Against that backdrop, polls have suggested around one in four voters are considering casting their votes for Marine Le Pen‘s National Front (FN), setting the scene for what could be a breakthrough election for the anti-immigration, anti-EU party led by the daughter of its founder, Jean-Marie Le Pen.

The vote is also set to be a groundbreaking one for women: whatever the final outcome of the two rounds of voting on consecutive Sundays, it is certain that Paris will end up with its first female mayor, while changes to the electoral rules are set to significantly increase the number of women in local governments across France’s rural heartlands.

There has been much agonising in the build-up to the vote that the turnout may fall below 60 percent as a result of the widespread disenchantment with mainstream parties — although that would still be considered a triumph for local elections in most industrialised countries.French far-right party leader Marine Le Pen arrives for a campaign meeting in Marseille, southern France, Sunday, March, 16, 2014. Municipal elections will take place on March 23 and 30 throughout France. (AP Photo/Claude Paris)

Just under a million people (nearly one in 60 of the population) will stand as candidates in an election that will produce over 36,000 new mayors for municipalities ranging from the tiniest of agricultural hamlets to metropolises like Lyon, Marseille and Paris.

Marine Le Pen believes her party could claim the mayorship of 10 to 15 mid-sized towns. Read the rest of this entry »


Cherchez La Femme? Sacré Bleu! French President François Hollande Threatens to Sue over Report of Affair

 French President Francois Hollande wears protection for his ears as he watches a Mirage 2000-5 during a visit to the Creil military airbase as he presents New Year wishes to the French Army in Creil, near Paris.  Reuters/Philippe Wojazer

French President Francois Hollande wears protection for his ears as he watches a Mirage 2000-5 during a visit to the Creil military airbase as he presents New Year wishes to the French Army in Creil, near Paris. Reuters/Philippe Wojazer

(Reuters) – French President Francois Hollande threatened on Friday to sue celebrity magazine Closer, complaining of breach of privacy after it alleged he was having an affair with actress Julie Gayet.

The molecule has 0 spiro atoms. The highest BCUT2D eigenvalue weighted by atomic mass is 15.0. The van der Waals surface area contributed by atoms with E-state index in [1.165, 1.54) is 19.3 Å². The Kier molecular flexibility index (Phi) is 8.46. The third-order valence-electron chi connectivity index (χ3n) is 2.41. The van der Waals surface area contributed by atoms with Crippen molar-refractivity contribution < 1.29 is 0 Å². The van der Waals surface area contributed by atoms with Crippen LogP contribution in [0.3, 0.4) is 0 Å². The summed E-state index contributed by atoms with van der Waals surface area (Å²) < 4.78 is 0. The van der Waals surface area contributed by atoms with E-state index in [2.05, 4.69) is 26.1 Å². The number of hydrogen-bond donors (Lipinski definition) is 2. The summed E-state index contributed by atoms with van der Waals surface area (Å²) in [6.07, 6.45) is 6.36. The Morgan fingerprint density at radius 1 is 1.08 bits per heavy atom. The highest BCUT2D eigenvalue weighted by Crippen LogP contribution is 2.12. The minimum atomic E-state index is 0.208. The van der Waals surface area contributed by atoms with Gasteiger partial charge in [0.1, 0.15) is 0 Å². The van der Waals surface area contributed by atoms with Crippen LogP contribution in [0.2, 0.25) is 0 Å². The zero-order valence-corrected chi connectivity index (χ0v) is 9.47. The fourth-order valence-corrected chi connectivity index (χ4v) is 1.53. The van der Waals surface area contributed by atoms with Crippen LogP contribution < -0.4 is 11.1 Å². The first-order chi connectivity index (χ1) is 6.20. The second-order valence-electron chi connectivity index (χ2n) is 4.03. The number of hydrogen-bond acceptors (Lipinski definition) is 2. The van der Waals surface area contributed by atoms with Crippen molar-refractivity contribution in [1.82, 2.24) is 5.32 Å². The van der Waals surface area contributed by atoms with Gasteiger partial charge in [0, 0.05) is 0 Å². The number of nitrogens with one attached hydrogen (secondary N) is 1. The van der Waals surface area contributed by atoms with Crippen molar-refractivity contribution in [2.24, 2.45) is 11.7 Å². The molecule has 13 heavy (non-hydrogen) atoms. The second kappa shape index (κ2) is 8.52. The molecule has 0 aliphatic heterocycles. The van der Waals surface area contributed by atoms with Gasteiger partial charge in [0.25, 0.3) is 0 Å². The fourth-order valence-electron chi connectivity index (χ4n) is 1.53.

The weekly French tabloid, criticized in 2012 for publishing topless pictures of Kate Middleton, Britain’s Duchess of Cambridge, printed seven pages of photos of comings and goings outside a Paris apartment block to support its allegation.

“Francois Hollande greatly deplores the invasion of his privacy, to which he has a right as any other citizen does. He is studying what action, including legal action, to take following this publication,” a source in Hollande’s office said. The source did not directly deny the story, however.

In a statement later on Friday, Closer said that at the request of Gayet’s lawyer it would remove all reference to the alleged relationship from its website, but there was no mention of plans to pull the publication from newsstands.

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Sacré Bleu! French far right sweeps to victory in local election

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Has the EU given French far right movements a boost. Here members of the “Renouveau Francais” nationalist group take part in a demonstration in Paris on May 12, 2013. Photo: Miguel Medina/AFP

France’s Front National swept to victory over the country’s mainstream centre-right opposition in a closely watched local election on Sunday in a vote widely seen as presaging big advances by the far-right party in next year’s European and municipal elections.

In the decisive second round of the poll for a departmental council seat representing Brignoles, a town in the south of France, the FN candidate comfortably defeated his rival from the UMP, the party of former president Nicolas Sarkozy, by 54 per cent to 46 per cent.

The knockout blow came despite calls from President François Hollande’s Socialist party for its supporters and other leftist voters to rally behind the UMP candidate in a bid to block the FN. The left’s candidate in the poll, the incumbent Communist, was easily knocked out in the first round of the election last weekend.